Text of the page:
Wine Spectator TOP 100 in 2010

Each year, Wine Spectator editors survey the wines we’ve reviewed over the past 12 months and select the most exciting for our Top 100.

This annual list, which debuted in 1988, reflects significant trends, spotlights successful regions and recognizes outstanding producers. In 2010, we reviewed more than 15,800 new releases from around the world in blind tastings. More than 3,900 of these wines earned outstanding or classic ratings (90 points or higher on our 100-point scale). We narrowed the list down based on four criteria: quality (represented by score); value (reflected by release price); availability (measured by cases made or imported); and an X-factor we call excitement. But no equation determines the final selections: These choices reflect our editors’ judgment and passion about the wines we tasted.

The major trend in 2010 was an increase in expensive, limited-production wines at one end of the spectrum and inlarge-volume, value brands at the other. Looking for values, wine lovers sought out less-familiar regions and grape varieties. In this year’s list, 14 countries are represented, and quality remains high, with an average score of 93 points. The average price per bottle is $48. We hope that you enjoy this list of exciting values, emerging stars and time-honored stalwarts and that our Top 100 of 2010 leads you to more deeply explore the world of wine.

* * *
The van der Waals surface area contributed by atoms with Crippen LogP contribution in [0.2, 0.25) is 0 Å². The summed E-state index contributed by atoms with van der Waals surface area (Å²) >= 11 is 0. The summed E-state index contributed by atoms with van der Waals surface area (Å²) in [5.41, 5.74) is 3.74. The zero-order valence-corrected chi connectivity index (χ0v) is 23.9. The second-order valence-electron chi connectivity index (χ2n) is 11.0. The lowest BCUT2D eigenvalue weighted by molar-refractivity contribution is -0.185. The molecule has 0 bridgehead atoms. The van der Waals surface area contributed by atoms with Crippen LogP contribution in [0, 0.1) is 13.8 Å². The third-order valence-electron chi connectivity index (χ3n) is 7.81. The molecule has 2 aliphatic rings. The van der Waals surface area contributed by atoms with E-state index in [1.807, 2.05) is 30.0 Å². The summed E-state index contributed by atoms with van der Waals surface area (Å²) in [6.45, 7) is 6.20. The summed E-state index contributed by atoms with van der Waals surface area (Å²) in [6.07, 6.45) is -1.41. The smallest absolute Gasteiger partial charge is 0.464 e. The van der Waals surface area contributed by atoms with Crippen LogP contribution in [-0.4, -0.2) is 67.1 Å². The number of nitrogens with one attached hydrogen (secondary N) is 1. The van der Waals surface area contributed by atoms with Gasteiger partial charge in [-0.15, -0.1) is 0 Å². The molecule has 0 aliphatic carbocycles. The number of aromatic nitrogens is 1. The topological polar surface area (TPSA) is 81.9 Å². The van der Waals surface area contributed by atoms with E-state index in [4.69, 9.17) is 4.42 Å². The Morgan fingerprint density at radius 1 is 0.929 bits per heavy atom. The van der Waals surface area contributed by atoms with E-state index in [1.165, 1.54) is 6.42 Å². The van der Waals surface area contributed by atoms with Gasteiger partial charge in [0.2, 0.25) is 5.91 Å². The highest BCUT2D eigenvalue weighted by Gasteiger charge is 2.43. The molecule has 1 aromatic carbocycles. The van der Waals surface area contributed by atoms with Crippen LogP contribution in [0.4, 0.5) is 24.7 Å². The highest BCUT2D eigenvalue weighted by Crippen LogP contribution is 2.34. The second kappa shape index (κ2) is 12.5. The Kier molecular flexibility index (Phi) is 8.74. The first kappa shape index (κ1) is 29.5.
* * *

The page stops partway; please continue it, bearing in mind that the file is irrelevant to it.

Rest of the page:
No. 10 in 2010:

Clos des Papes – Châteauneuf-du-Pape White 2009

  • 95 points / $100
  • 1,000 cases made, France

Clos des Papes is widely recognized for its red cuvée (its 2005 earned Wine of the Year in 2007), but this estate alsoproduces one of the appellation’s best whites. From the Southern Rhône’s excellent 2009 vintage, this wine blends equal parts Grenache Blanc, Clairette, Roussanne, Picpoul and Bourboulenc. To retain freshness, Vincent Avril fermented the wine in stainless steel tanks and avoided malolactic conversion. This white will benefit from a few years in the cellar.

Source: Wine Spectator